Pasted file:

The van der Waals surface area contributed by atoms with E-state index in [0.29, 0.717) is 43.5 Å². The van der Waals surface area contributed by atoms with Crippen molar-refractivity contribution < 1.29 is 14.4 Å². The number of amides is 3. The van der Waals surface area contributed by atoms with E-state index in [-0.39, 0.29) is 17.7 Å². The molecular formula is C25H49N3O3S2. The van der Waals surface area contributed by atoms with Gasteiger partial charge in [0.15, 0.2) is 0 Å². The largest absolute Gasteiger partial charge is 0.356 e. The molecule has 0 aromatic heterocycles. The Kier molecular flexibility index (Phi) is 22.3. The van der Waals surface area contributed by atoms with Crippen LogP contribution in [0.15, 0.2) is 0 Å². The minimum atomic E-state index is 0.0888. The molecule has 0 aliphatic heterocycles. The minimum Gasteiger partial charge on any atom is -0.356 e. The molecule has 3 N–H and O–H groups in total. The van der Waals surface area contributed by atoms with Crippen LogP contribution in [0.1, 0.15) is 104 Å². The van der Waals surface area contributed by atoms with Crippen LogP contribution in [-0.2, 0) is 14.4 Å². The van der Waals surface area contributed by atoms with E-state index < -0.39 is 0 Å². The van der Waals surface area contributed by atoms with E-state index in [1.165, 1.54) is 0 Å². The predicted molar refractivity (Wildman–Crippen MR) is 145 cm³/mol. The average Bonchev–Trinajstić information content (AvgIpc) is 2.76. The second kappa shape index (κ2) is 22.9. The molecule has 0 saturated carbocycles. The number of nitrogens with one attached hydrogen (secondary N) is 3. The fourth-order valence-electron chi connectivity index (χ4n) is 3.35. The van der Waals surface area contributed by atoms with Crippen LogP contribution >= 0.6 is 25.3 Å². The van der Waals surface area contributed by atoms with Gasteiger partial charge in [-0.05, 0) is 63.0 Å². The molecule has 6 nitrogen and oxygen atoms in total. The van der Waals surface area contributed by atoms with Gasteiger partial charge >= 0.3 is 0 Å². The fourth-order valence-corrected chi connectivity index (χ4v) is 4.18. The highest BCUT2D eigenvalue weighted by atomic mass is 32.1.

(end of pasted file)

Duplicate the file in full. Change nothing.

The van der Waals surface area contributed by atoms with E-state index in [0.29, 0.717) is 43.5 Å². The van der Waals surface area contributed by atoms with Crippen molar-refractivity contribution < 1.29 is 14.4 Å². The number of amides is 3. The van der Waals surface area contributed by atoms with E-state index in [-0.39, 0.29) is 17.7 Å². The molecular formula is C25H49N3O3S2. The van der Waals surface area contributed by atoms with Gasteiger partial charge in [0.15, 0.2) is 0 Å². The largest absolute Gasteiger partial charge is 0.356 e. The molecule has 0 aromatic heterocycles. The Kier molecular flexibility index (Phi) is 22.3. The van der Waals surface area contributed by atoms with Crippen LogP contribution in [0.15, 0.2) is 0 Å². The minimum atomic E-state index is 0.0888. The molecule has 0 aliphatic heterocycles. The minimum Gasteiger partial charge on any atom is -0.356 e. The molecule has 3 N–H and O–H groups in total. The van der Waals surface area contributed by atoms with Crippen LogP contribution in [0.1, 0.15) is 104 Å². The van der Waals surface area contributed by atoms with Crippen LogP contribution in [-0.2, 0) is 14.4 Å². The van der Waals surface area contributed by atoms with E-state index < -0.39 is 0 Å². The van der Waals surface area contributed by atoms with E-state index in [1.165, 1.54) is 0 Å². The predicted molar refractivity (Wildman–Crippen MR) is 145 cm³/mol. The average Bonchev–Trinajstić information content (AvgIpc) is 2.76. The second kappa shape index (κ2) is 22.9. The molecule has 0 saturated carbocycles. The number of nitrogens with one attached hydrogen (secondary N) is 3. The fourth-order valence-electron chi connectivity index (χ4n) is 3.35. The van der Waals surface area contributed by atoms with Crippen LogP contribution >= 0.6 is 25.3 Å². The van der Waals surface area contributed by atoms with Gasteiger partial charge in [-0.05, 0) is 63.0 Å². The molecule has 6 nitrogen and oxygen atoms in total. The van der Waals surface area contributed by atoms with Gasteiger partial charge >= 0.3 is 0 Å². The fourth-order valence-corrected chi connectivity index (χ4v) is 4.18. The highest BCUT2D eigenvalue weighted by atomic mass is 32.1.